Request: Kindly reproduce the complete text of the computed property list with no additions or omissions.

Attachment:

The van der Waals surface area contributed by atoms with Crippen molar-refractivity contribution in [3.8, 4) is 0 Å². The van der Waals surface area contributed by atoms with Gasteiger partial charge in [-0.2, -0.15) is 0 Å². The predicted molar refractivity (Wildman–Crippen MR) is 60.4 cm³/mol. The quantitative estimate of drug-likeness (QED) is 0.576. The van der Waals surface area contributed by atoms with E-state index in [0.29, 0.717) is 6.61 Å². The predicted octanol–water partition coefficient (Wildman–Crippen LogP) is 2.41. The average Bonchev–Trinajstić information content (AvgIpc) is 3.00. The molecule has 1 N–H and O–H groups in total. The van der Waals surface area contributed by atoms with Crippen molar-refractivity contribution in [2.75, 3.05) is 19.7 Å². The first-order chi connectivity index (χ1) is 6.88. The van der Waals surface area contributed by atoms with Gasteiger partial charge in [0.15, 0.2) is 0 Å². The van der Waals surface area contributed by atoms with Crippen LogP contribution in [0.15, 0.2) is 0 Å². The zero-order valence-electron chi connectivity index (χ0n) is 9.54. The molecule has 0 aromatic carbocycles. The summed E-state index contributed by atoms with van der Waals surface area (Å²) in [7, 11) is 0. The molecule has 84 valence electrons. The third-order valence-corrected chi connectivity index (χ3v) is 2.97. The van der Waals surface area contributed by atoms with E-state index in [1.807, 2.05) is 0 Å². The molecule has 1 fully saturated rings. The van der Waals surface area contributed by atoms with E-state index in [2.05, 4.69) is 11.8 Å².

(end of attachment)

The van der Waals surface area contributed by atoms with Crippen molar-refractivity contribution in [3.8, 4) is 0 Å². The van der Waals surface area contributed by atoms with Gasteiger partial charge in [-0.2, -0.15) is 0 Å². The predicted molar refractivity (Wildman–Crippen MR) is 60.4 cm³/mol. The quantitative estimate of drug-likeness (QED) is 0.576. The van der Waals surface area contributed by atoms with E-state index in [0.29, 0.717) is 6.61 Å². The predicted octanol–water partition coefficient (Wildman–Crippen LogP) is 2.41. The average Bonchev–Trinajstić information content (AvgIpc) is 3.00. The molecule has 1 N–H and O–H groups in total. The van der Waals surface area contributed by atoms with Crippen molar-refractivity contribution in [2.75, 3.05) is 19.7 Å². The first-order chi connectivity index (χ1) is 6.88. The van der Waals surface area contributed by atoms with Gasteiger partial charge in [0.15, 0.2) is 0 Å². The van der Waals surface area contributed by atoms with Crippen LogP contribution in [0.15, 0.2) is 0 Å². The zero-order valence-electron chi connectivity index (χ0n) is 9.54. The molecule has 0 aromatic carbocycles. The summed E-state index contributed by atoms with van der Waals surface area (Å²) in [7, 11) is 0. The molecule has 84 valence electrons. The third-order valence-corrected chi connectivity index (χ3v) is 2.97. The van der Waals surface area contributed by atoms with E-state index in [1.807, 2.05) is 0 Å². The molecule has 1 fully saturated rings. The van der Waals surface area contributed by atoms with E-state index in [2.05, 4.69) is 11.8 Å².